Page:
Acrylamide-reducing yeast gets ‘organic’ EU status

Acrylamide-reducing yeast enzyme Acryleast has been given ‘organic suitable’ status in the EU.

Acryleast is a clean-label, non-GMO yeast enzyme that reduces acrylamide by up to 90% in products including biscuits, crackers and potato crisps, according to Kerry, which secured the licence to market the ingredient in 2018.

Acrylamide is a chemical created when foods, particularly starchy ones like bread, are cooked for long periods at temperatures above 120˚C. Lab tests have shown acrylamide in the diet causes cancer in animals and, while evidence from human studies has been inconclusive, the scientific consensus is that it has the potential to cause cancer in humans.

EU health chiefs have ramped up activity to mitigate acrylamide in recent years.

Commission Regulation (EU) 2017/2158, which came into effect in April 2018, established best practice, mitigation measures and benchmark levels for the reduction of acrylamide in food. And an announcement last November expanded the list of bakery and potato products member states should monitor for acrylamide.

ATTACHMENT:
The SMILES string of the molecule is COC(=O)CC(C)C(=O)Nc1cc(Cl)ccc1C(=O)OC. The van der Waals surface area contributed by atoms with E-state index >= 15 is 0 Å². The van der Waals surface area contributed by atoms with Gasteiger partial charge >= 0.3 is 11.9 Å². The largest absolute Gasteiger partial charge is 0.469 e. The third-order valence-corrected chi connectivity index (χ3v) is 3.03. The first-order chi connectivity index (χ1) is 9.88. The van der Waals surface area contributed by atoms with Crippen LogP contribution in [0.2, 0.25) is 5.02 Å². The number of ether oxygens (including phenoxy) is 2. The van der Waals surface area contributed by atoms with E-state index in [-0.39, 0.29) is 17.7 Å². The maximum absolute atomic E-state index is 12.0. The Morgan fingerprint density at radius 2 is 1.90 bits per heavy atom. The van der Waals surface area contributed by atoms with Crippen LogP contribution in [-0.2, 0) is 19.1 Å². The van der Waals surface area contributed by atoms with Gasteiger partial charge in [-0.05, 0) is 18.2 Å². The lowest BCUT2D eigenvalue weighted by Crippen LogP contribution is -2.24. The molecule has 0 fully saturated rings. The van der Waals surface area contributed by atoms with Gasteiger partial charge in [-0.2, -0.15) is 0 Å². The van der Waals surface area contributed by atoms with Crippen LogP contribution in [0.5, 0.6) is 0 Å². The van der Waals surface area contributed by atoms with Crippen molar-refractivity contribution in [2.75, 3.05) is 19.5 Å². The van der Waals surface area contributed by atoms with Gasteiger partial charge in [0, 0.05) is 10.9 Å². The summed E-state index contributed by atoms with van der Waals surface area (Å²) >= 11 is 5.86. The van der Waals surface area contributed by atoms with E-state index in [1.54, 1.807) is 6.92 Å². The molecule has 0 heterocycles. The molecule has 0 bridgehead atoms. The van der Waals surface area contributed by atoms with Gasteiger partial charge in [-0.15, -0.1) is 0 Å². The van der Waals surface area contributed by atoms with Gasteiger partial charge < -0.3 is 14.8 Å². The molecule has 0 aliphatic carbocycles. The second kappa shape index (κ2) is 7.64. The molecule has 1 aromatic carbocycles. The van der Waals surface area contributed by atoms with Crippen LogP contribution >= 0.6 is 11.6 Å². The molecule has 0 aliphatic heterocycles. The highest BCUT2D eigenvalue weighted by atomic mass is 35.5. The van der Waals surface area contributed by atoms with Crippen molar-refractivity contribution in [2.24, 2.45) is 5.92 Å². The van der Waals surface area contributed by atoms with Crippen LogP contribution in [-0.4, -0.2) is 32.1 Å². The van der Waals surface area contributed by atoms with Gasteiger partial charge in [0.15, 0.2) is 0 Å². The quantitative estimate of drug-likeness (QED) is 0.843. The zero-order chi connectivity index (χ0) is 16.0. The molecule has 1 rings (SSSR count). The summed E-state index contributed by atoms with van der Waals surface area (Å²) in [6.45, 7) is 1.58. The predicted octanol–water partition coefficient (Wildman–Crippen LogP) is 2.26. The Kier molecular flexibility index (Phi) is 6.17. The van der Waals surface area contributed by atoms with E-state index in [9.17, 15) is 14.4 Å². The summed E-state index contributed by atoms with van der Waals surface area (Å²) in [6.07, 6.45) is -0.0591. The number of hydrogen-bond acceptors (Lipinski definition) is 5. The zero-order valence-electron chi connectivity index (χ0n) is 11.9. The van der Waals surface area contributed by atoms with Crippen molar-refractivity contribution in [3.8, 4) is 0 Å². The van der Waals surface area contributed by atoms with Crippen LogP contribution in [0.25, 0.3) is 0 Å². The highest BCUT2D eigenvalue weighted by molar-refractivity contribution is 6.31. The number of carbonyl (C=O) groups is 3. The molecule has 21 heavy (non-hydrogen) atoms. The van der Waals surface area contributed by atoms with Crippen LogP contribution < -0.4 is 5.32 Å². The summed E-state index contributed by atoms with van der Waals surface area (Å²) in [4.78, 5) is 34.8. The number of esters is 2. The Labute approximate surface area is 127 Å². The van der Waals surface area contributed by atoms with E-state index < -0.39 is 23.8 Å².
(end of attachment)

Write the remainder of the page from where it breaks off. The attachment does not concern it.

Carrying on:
EU members have also been discussing setting maximum allowable levels of acrylamide in young children’s foods such as biscuits and rusks.

Receiving ‘organic suitable’ status meant Acryleast was the only organic-suitable acrylamide-reducing processing aid available in either the EU or US, stated Kerry.

The supplier added that the ingredient required no or minimal changes to manufacturing processes and had no impact on flavour, aroma and texture.

“These are challenging times for food manufacturers as they work to adapt to the emerging demands of today’s marketplace,” said Mike Woulfe, vice president of enzymes at Kerry. “One of these evolutions is that consumers are now more focused than ever on protecting their health and that of their children.”

“The EU continues to both expand and tighten its ongoing regulatory control of acrylamide’s presence in a wide variety of foodstuffs, especially with regard to the exposure faced by children, where rulings on maximum allowable limits are expected shortly,” said Woulfe.

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